Every issue, GRAZIA Singapore highlights a Game Changer who inspires, educates, and celebrates individuality, beauty and style. This month, meet Nick Lau, the founder and CEO of Hong Kong‑based luxury Web3 platform Wear.
The idea for Wear first emerged whilst I was studying at Parsons School of Design in New York, as I saw an untapped opportunity to bridge luxury brands with blockchain technology to reimagine ownership and consumer engagement. Once I had the idea, I had to endlessly pitch it and by late 2021, I was backed by Farfetch, Outlier Ventures and XRC Labs. With the help and incredible insights from our investors, I was able to build on the concept and develop two core products led by the initial vision. Wear was to take the momentum and ambition of luxury brands and match it with the energy of the non‑fungible token (NFT) marketplace.
The pre‑seed funding rounds gave me just enough capital and time to build the two core products. Firstly, W+, which at that stage was a tokenised rewards system, and secondly, Wearhouse, a hosting infrastructure for multi‑verse spaces. At that time, I was using a model not that dissimilar to an agency to increase the company’s cash flow. That way of working was directly influenced by my time and connectivity working in fashion and retail.
I had the fortune of building a robust engineering team and as we neared what we thought was the end of the product development cycle, something happened: The FTX scandal amplified any mistrust in the crypto markets and they plunged. Paired with the macroeconomic situation, things were looking bleak. We had to really take a harsher look at the products and their utility in such a market.
By chance, in the midst of that, I attended a panel at Farfetch, where I spoke about these shifting market dynamics. That was where I met my Chief Growth Officer Karl Herdersch, who was an unlikely host for the event. I was thankful for this chance encounter—a week later, he was the first additional member of the Wear team beyond the engineers. The timing couldn’t have been better. We had a similar design sensibility as well as a shared experience in the agility and tempo of studio‑based cultures, and together, we jumped straight into enhancing the utility of Wear, pitching to brands and preparing for the next funding round.
Thinking about it, this behaviour is not so unexpected of me. Whilst at Parsons in New York, I co‑founded a store and focused on tech rather than my fashion design major, and whilst studying at Harrow School in the UK, I started a skate brand. Both relied on working with the best people around me. I started Wear in the midst of the pandemic, when crypto, Web3 tech and everything blockchain seemed to be legit and relentlessly mooning, and investment, slowing down. It was a bubble that has now deflated (and maybe even popped). People around me went from hyping the next NFT launch to now selling out their collections and grieving over substantial losses. For most, this would be a warning sign, but due to the founding of the company in a time of optimal hype and a product launch due within the current rupture, I felt strangely at ease within this market shift. To humbly learn from it is far more interesting than to back down, and to do so with a team I was building that would help me to question, creatively approach and genuinely design within such a market was aligned with the original vision of Wear.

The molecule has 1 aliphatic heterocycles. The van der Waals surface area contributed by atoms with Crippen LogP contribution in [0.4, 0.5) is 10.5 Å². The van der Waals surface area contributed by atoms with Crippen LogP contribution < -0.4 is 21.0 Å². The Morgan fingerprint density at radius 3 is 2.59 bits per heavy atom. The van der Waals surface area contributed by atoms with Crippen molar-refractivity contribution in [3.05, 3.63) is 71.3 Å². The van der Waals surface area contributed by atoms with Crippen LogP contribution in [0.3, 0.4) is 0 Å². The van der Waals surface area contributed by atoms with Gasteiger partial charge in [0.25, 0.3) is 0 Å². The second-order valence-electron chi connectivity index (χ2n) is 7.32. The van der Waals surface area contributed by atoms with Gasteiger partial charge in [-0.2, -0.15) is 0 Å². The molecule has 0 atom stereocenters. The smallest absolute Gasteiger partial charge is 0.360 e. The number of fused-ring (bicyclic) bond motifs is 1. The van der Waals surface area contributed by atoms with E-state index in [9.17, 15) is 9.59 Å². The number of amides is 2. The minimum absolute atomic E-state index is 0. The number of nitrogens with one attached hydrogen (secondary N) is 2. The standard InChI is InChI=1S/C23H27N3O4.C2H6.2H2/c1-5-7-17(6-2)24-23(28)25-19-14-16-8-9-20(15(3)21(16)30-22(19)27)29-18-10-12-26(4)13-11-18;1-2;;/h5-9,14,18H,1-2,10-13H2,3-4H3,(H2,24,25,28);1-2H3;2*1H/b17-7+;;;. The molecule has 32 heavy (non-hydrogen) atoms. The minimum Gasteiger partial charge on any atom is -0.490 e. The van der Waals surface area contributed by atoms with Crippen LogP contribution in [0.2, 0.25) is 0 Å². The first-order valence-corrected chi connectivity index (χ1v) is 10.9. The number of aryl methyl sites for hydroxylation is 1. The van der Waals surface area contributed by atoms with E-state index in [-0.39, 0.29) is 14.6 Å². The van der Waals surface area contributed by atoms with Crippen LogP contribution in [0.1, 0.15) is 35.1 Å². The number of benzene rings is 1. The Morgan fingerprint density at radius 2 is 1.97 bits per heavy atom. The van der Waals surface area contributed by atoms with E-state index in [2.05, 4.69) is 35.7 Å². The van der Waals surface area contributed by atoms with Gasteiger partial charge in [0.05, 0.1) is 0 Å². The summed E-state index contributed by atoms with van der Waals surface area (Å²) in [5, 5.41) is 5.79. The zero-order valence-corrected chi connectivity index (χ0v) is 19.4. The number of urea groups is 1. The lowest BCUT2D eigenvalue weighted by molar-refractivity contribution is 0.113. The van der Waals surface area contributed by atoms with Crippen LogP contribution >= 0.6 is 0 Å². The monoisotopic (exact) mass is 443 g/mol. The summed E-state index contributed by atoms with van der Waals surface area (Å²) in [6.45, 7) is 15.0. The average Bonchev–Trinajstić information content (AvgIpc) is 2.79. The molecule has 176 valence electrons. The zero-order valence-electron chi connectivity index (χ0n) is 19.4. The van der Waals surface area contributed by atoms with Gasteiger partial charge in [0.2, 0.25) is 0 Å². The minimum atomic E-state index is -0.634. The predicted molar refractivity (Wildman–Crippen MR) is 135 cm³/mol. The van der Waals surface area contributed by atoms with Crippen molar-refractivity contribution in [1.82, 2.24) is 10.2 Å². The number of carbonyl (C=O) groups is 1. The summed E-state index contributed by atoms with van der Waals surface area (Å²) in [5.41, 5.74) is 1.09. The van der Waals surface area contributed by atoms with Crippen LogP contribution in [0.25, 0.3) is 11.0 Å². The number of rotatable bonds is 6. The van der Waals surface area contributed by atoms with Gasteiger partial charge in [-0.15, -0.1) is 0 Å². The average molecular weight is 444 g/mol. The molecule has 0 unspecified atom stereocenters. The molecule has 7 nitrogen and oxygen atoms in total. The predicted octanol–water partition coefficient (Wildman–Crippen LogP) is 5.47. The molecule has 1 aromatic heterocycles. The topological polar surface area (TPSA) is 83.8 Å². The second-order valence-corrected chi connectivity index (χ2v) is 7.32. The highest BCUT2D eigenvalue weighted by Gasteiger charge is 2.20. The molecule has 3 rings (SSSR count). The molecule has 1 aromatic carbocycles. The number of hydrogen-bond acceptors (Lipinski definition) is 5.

W+ is due to launch in the second quarter of 2023, and I’m excited to see how communities and brands come together within this alternative network for events. For the past 10 years, consumer platforms have rewarded endless “doom‑scrolling” with advertising algorithms that constantly pressure you to purchase. This is supplemented by “free coffee” rewards models that really don’t operate effectively. We want to shift the narrative away from the mistrust and rewarded sensationalism, and towards meaningful and trusted interactions for communities.
Wear has always focused on luxury fashion and engaging customers, but through working with partners such as Vogue Hong Kong, Clé de Peau Beauté, Siglo Accessory, Krista Kim and Christian Develter, it became apparent that something was changing. Some brands feel it more than others and when going through initial consultation phases with them, it became evident that they were looking for alternative ways to engage customers who were backing away from their platforms. The language was more focused on sales and reach, but really, the issue was clear. Communities were gathering in alternative ways, using tools not that dissimilar to what Wear was developing, and our products will allow a negotiation to take place between these existing communities and the brands.
Simply put, Wear activates communities that gather around luxury products on behalf of the community itself. This mirrors the techno-social attitude of the Web3 development culture, and creates an innovative space where the tooling and utility of these systems really outshine the previous iteration of e‑commerce and social media platforms. Wear can really develop immersive social layers that no longer reward users with small incentives, but instead deliver events and URL x IRL gatherings that are engaging and therefore matter more. Wear and W+ want to be the infrastructure that digitally enhances and rewards the process of gathering around what we love. We’re fundamentally about community and I hope that you become a part of us.